If you sit at a desk, watch a lot of TV or have an aggressive anterior pelvic tilt (aka “Donald Duck butt”), your hamstrings are probably tight. And tight, shortened hamstrings not only make you susceptible to injury, they can also contribute to back pain.
If you sit at a desk, watch a lot of TV or have an aggressive anterior pelvic tilt (aka "Donald Duck butt"), your hamstrings are probably tight. And tight, shortened hamstrings not only make you susceptible to injury, they can also contribute to back pain. But you know who are athletic, powerful and have seriously stretchy 'strings? Football punters. You can't even touch your toes, but these guys can kick like the Rockettes. "If I didn't have hamstring flexibility, I'd be out of a job," says New York Giants punter Steve Weatherford. "You're always looking to increase distance and power on your punts. The fundamentals of that come down to strength and flexibility." Here's how Weatherford and four other punters at the professional and college level keep their hamstrings loose and limber while retaining their powerful legs.
1. Stretch While Standing
One stretch New York Giants punter Steve Weatherford recommends is the classic standing right-over-left stretch. Science backs up this stretch too. In one Japanese study from 2013, subjects increased flexibility more with a standing stretch than with a comparable seated stretch for hamstring flexibility. HOW TO DO IT: Standing with your feet together, cross your right foot over your left foot and slowly lower your torso to your legs with your arms hanging, reaching your fingers towards your toes. Weatherford says he holds this position for at least 10 seconds on each leg before switching sides.
2. Work Your Glutes With Your Hamstrings
Philadelphia Eagles punter Donnie Jones says he's not the most flexible guy, but he uses hamstring exercises to help him open his hips, which gives him more power on his kicks. You're using your hip flexor muscle to get power on the punt, Jones says. Improving the range of motion of his hip is important for that movement, he says, and not necessarily the fancy high-kick follow-through. "Once you impact the ball and your foot is gone, it doesn't really help being able to get your leg really high." To work on that hip drive with his hamstrings, Jones performs prone glute bridges. HOW TO DO IT: Lie faceup on the ground with knees bent and feet flat on the floor. From here, squeeze your glutes to thrust your hips to the sky. At the top of the move, your body should form a straight line from your shoulders to knees. Return to the start and repeat.
3. Get That Leg High
Not all punters agree with Philadelphia Eagles punter Donnie Jones about the finish, though. Back in 2004, then-Carolina Panthers punter Todd Sauerbrun told "Sports Illustrated" that his leg kick was important and that he did this hamstring stretch to work on it. HOW TO DO IT: Find a shoulder-height machine (or lower if you're less flexible), place your foot on the machine with your leg straight and pull your head toward your knee for 10 seconds or more.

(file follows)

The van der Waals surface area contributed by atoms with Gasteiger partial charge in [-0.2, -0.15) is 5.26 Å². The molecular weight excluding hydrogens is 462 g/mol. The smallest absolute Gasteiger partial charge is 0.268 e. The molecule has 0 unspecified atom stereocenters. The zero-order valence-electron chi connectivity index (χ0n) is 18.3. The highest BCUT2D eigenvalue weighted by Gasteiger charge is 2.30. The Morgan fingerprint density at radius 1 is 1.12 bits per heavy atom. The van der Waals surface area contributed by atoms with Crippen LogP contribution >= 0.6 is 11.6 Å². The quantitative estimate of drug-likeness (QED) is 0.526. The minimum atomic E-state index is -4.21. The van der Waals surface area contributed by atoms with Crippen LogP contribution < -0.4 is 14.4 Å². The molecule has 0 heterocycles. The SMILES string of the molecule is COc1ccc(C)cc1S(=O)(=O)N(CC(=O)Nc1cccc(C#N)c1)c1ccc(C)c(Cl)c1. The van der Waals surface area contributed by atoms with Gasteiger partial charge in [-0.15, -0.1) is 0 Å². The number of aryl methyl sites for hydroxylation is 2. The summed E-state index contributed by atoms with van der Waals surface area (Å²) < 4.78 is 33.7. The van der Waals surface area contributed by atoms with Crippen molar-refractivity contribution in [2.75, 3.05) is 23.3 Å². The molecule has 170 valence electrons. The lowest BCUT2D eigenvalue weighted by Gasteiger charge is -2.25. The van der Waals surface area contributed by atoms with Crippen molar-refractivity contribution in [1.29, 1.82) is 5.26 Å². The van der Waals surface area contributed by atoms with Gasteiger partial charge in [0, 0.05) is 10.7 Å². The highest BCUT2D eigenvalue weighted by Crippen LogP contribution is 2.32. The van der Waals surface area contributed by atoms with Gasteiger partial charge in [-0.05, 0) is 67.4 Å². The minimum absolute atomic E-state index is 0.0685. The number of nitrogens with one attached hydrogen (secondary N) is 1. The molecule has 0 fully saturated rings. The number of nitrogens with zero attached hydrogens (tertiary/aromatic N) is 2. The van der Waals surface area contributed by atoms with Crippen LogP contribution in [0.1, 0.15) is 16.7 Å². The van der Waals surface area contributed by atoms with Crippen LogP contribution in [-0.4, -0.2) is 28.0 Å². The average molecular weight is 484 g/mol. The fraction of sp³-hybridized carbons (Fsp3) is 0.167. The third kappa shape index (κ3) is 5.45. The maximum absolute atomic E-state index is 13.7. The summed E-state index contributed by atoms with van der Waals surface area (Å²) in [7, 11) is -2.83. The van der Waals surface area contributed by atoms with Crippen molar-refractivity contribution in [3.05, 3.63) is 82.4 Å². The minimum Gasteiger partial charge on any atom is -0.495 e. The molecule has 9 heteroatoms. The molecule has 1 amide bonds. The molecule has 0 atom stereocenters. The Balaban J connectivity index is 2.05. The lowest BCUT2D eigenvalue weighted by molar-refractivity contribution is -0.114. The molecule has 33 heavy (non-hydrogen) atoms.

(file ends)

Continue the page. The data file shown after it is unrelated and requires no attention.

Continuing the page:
Related: Flexibility Poses for Yoga
4. Practice Punter Pilates
"Finishing is more important for avoiding injury and for consistency," says JK Scott, the freshman sensation punter for the University of Alabama. "You're going to be stressing less to get the leg higher; it's a much smoother stroke." To get that high finish and maintain that flexibility while building hamstring strength, Scott has been doing Pilates since his junior year of high school. He uses the reformer machine, but his favorite exercise can be done with body weight: the lying leg raise. HOW TO DO IT: Lie faceup on your back with your legs extended, feet together. Raise your legs off the ground while keeping them straight, trying to bring your knees toward your face. Return to the start and repeat.
Related: 10 Surprising Benefits of Pilates
5. Use the Oldest Stretch in the Book
Unlike University of Alabama punter JK Scott, Cameron Johnston didn't come to college with a lot of hamstring flexibility. "When I first got here, I struggled to touch my toes," says the Australian-born punter for national champion Ohio State. To increase his stretch, he lets the trainers at Ohio State take the lead. They've helped limber him with one of the oldest stretches in the book -- a lying partner hamstring stretch. Pilates fan Scott also swears by this old standby. HOW TO DO IT: Lie faceup on the ground with your legs out straight. Have a partner put their shoulder under one leg and gently push that leg so your knee and foot go toward your head and chest. Scott has the trainers perform this stretch for two rounds of 45 seconds each.
Related: 5 Tools to Help You Recover Like a Professional Athlete
What Do YOU Think?
Do you incorporate hamstring stretching and flexibility into your training regimen? What stretches do you rely on? Have you used any of the tips mentioned in the slideshow? How did they work for you? Do you do any other type of exercises or workouts to keep your legs limber and primed for action? Tell us below in the comments section!